Faculty Director: Bill Alto, M.D., M.P.H
The Swedish Family Medicine Residency Program - Cherry Hill emphasizes the importance of the connection between the health of individual patients, their families and their communities. Taking this connection one step further, we recognize that the health of people the world over is increasingly affected by global political, economic, social and environmental forces. With the growing awareness of the world’s increasing interrelatedness in terms of information, goods and services, population fluxes and emerging diseases has come increased interest in learning about healthcare in other countries. Our residency has therefore established an international medicine track to provide residents with interests in international medicine specific training in this area, with an emphasis on learning about medically underserved populations.
The International Medicine Area of Concentration is designed to provide motivated residents opportunities to:
“I have had the privilege to work and learn along side all these eager Kenyan nurses, doctors, and physician assistants. My role has been simultaneously a learning one and a teaching one. I have been able to lead an inpatient team, admit patients like an attending physician, make rounds with Kenyan students and residents, and present cases at our morning report; while at the same time having easy access to experienced family doctors and surgeons with whom to discuss questions or interesting cases. I am especially learning a lot about tropical diseases from the Kenyan residents who have much more experience with things like malaria, TB, typhoid, meningitis, late presentations of cancer, obstetric complications, and the many conditions associated with HIV/AIDS – disseminated TB, kaposi’s sarcoma, PCP, thrush, etc.”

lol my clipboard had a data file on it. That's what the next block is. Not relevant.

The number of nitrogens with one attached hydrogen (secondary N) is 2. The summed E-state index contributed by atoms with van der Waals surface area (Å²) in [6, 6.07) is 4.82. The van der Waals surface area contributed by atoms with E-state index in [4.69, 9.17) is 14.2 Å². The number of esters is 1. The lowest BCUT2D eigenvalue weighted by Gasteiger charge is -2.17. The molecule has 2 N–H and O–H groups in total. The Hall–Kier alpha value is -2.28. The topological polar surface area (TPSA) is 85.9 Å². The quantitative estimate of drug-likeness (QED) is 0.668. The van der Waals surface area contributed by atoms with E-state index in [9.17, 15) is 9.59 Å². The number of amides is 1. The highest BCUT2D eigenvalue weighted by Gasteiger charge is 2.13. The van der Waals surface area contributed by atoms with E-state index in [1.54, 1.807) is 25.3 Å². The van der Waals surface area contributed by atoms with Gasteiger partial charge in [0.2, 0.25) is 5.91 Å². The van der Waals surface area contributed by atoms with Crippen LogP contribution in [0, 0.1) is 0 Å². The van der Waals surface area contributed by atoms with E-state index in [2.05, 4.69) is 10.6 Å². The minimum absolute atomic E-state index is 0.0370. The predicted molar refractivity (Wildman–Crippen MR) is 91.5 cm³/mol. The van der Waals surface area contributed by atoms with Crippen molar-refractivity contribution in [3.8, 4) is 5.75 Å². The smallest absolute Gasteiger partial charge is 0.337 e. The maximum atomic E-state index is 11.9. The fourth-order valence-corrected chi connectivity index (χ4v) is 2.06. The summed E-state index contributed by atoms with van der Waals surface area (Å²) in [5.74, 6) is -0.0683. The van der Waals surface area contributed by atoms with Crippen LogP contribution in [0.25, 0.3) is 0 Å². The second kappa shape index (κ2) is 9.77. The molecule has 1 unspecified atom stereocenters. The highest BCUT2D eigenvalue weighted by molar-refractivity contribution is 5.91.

- Ocean Williams, International AOC resident
“… residents who rotate here will gain experience in tropical medicine: malaria and dengue are endemic in the region, especially in the wet season (May - October). Various bacterial, viral, parasitic diarrheal diseases are common, and rare infectious diseases such as rabies, Leishmaniasis and encephalitis can be seen in clinic. The main mission of the MLO coop is women's sexual and reproductive health, so there is plenty of OB experience and deliveries. Residents will work with the health promoters (rural outreach workers) to refine their diagnostic skills, provide teaching on needed subjects, and accompany them into the campo to see first-hand how they care for their communities with their botiquin (medicine kit). Public health experience comes in charlas (health talks) given to the community in health fair style, on Radio Mulukuku (owned by the coop) weekly, and by working with APS (Atencio'n Primaria en Salud) - the program run by Saul Contreras, the Nicaragua director for Doctor's for Global Health, whose mission is to bring health care to rural underserved Nicaragua.
- Julian Perez, International AOC resident